• Persuasive Counterargument: COVID-19 causes infertility.
Refutation: Scientific literature establishes that COVID-19 vaccine does not affect fertility.
Over the past few decades, considerable evidence has emerged in favor of the effectiveness of inoculation in increasing resistance to attitudinal change.
Inoculation based health messaging has proven itself to be highly effective in preserving positive health attitudes regarding cigarette-smoking, alcohol consumption and marijuana use. A meta-analysis of inoculation based messaging found it to be an effective method for instilling resistance to attitude change (Banas & Rains, 2010). Two key features of inoculation based counter persuasion make it a flexible and reliable approach to health messaging. First, it provides \umbrella protection” against attacks, which means that the developed resistance transfers over to “new” unseen attacks that were not encountered during the “immunization” phase. Second, inoculation is effective regardless of whether the counterarguments and refutations were generated by the recipient themselves or not.
The well-documented success of inoculation based messaging over a wide range of medical domains establishes it as the method of choice of health practitioners and public health messaging professionals for creating positive health attitudes among the general population. Inoculation based messaging, therefore, emerges as an effective tool for combating COVID-19 misinformation and anti-vaccination propaganda. Responsible individuals can themselves inoculate themselves by becoming aware of the threats of nefarious persuasive influence and looking up common myths and misconceptions regarding the issue and their negations. Whereas, public health communication must also focus on making the public cognizant of the same.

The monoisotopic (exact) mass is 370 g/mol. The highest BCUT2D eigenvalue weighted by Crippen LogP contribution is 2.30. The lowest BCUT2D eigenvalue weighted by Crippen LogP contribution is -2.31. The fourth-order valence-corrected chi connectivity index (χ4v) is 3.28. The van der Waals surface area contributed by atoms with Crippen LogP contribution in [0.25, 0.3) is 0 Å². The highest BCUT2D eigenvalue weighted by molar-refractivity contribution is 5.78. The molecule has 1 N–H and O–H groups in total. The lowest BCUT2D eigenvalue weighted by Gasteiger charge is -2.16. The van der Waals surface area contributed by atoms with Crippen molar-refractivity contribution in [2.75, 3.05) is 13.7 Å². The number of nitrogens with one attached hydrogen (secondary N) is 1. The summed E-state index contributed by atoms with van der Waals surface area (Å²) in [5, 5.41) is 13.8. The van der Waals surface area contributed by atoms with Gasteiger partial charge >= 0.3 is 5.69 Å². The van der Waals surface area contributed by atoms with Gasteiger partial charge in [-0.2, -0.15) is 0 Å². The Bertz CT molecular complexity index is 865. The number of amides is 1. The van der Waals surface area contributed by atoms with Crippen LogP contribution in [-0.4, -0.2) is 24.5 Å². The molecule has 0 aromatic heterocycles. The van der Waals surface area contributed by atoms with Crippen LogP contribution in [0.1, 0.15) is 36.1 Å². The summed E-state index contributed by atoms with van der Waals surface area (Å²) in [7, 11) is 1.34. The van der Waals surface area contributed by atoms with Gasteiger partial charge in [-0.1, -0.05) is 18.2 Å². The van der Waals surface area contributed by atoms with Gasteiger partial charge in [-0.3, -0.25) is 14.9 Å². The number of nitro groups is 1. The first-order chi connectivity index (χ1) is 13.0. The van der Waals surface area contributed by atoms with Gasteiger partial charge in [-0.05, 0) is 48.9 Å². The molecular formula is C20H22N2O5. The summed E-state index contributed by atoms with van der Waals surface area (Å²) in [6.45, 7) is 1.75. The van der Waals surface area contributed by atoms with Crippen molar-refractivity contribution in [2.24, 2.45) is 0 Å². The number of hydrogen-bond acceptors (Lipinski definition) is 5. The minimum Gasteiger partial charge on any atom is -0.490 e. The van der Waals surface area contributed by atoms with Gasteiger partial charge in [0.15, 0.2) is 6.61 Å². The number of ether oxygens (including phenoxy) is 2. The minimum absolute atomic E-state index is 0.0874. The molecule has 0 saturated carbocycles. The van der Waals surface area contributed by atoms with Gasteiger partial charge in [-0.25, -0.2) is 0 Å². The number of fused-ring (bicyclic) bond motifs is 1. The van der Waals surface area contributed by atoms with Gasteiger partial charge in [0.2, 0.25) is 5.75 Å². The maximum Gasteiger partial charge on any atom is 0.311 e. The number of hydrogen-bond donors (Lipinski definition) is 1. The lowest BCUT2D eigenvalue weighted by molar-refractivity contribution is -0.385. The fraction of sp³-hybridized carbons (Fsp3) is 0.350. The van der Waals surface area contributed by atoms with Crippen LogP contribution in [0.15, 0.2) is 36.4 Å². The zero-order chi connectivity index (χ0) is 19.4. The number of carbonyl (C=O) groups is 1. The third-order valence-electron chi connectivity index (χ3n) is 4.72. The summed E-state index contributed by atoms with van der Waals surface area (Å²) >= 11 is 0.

More generally, inoculation theory gives support to the practice of disseminating common myths and misconceptions about an issue along with their refutations. It turns out aggressively debunking misinformation and propaganda and making people aware of this information is an effective and evidence-backed strategy for combating such lies and deception. At the time of a grave public health crisis like the coronavirus pandemic, it is the need of the hour to deal with the proliferation of inaccurate information and the field of social psychology offers several powerful options to help in this regard.
- Compton J, Jackson B, Dimmock JA. Persuading Others to Avoid Persuasion: Inoculation Theory and Resistant Health Attitudes. Front Psychol. 2016;7:122. Published 2016 Feb 9. doi:10.3389/fpsyg.2016.00122
- John A. Banas & Stephen A. Rains (2010) A Meta-Analysis of Research on Inoculation Theory, Communication Monographs, 77:3, 281-311, DOI:10.1080/03637751003758193
- Robert A. Baron, Donn R. Byrne, Social Psychology
The above opinion piece was written by Shashank Kumar who is a senior undergraduate student at the Computer Science and Engineering department of IIT Kanpur and is currently also doing a course on social psychology.